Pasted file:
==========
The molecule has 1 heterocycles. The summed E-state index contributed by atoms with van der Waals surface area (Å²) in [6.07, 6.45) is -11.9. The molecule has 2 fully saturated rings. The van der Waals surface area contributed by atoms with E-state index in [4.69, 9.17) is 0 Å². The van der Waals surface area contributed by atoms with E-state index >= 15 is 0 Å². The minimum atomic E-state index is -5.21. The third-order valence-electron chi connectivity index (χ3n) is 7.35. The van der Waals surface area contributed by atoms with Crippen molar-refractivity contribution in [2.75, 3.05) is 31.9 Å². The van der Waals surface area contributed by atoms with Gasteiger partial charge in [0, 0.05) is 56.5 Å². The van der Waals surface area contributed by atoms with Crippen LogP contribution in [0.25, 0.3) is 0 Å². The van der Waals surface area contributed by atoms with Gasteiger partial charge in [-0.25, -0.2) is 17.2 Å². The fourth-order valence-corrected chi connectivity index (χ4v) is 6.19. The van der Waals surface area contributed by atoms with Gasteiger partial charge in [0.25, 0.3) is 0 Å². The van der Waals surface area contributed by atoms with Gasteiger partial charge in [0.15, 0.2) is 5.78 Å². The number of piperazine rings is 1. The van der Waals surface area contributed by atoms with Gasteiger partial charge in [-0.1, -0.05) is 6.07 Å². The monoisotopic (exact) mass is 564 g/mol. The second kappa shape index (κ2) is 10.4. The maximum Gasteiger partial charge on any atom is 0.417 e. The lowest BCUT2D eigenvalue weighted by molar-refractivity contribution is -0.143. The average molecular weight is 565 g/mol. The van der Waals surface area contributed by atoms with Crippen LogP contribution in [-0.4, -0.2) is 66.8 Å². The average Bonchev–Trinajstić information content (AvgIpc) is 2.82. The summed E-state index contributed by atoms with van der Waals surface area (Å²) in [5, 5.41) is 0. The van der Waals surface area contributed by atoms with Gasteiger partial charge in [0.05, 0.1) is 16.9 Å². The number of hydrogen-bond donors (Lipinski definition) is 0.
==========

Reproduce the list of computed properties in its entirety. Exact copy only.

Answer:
The molecule has 1 heterocycles. The summed E-state index contributed by atoms with van der Waals surface area (Å²) in [6.07, 6.45) is -11.9. The molecule has 2 fully saturated rings. The van der Waals surface area contributed by atoms with E-state index in [4.69, 9.17) is 0 Å². The van der Waals surface area contributed by atoms with E-state index >= 15 is 0 Å². The minimum atomic E-state index is -5.21. The third-order valence-electron chi connectivity index (χ3n) is 7.35. The van der Waals surface area contributed by atoms with Crippen molar-refractivity contribution in [2.75, 3.05) is 31.9 Å². The van der Waals surface area contributed by atoms with Gasteiger partial charge in [0, 0.05) is 56.5 Å². The van der Waals surface area contributed by atoms with Crippen LogP contribution in [0.25, 0.3) is 0 Å². The van der Waals surface area contributed by atoms with Gasteiger partial charge in [-0.25, -0.2) is 17.2 Å². The fourth-order valence-corrected chi connectivity index (χ4v) is 6.19. The van der Waals surface area contributed by atoms with Gasteiger partial charge in [0.25, 0.3) is 0 Å². The van der Waals surface area contributed by atoms with Gasteiger partial charge in [0.15, 0.2) is 5.78 Å². The number of piperazine rings is 1. The van der Waals surface area contributed by atoms with Gasteiger partial charge in [-0.1, -0.05) is 6.07 Å². The monoisotopic (exact) mass is 564 g/mol. The second kappa shape index (κ2) is 10.4. The maximum Gasteiger partial charge on any atom is 0.417 e. The lowest BCUT2D eigenvalue weighted by molar-refractivity contribution is -0.143. The average molecular weight is 565 g/mol. The van der Waals surface area contributed by atoms with Crippen LogP contribution in [-0.4, -0.2) is 66.8 Å². The average Bonchev–Trinajstić information content (AvgIpc) is 2.82. The summed E-state index contributed by atoms with van der Waals surface area (Å²) in [5, 5.41) is 0. The van der Waals surface area contributed by atoms with Gasteiger partial charge in [0.05, 0.1) is 16.9 Å². The number of hydrogen-bond donors (Lipinski definition) is 0.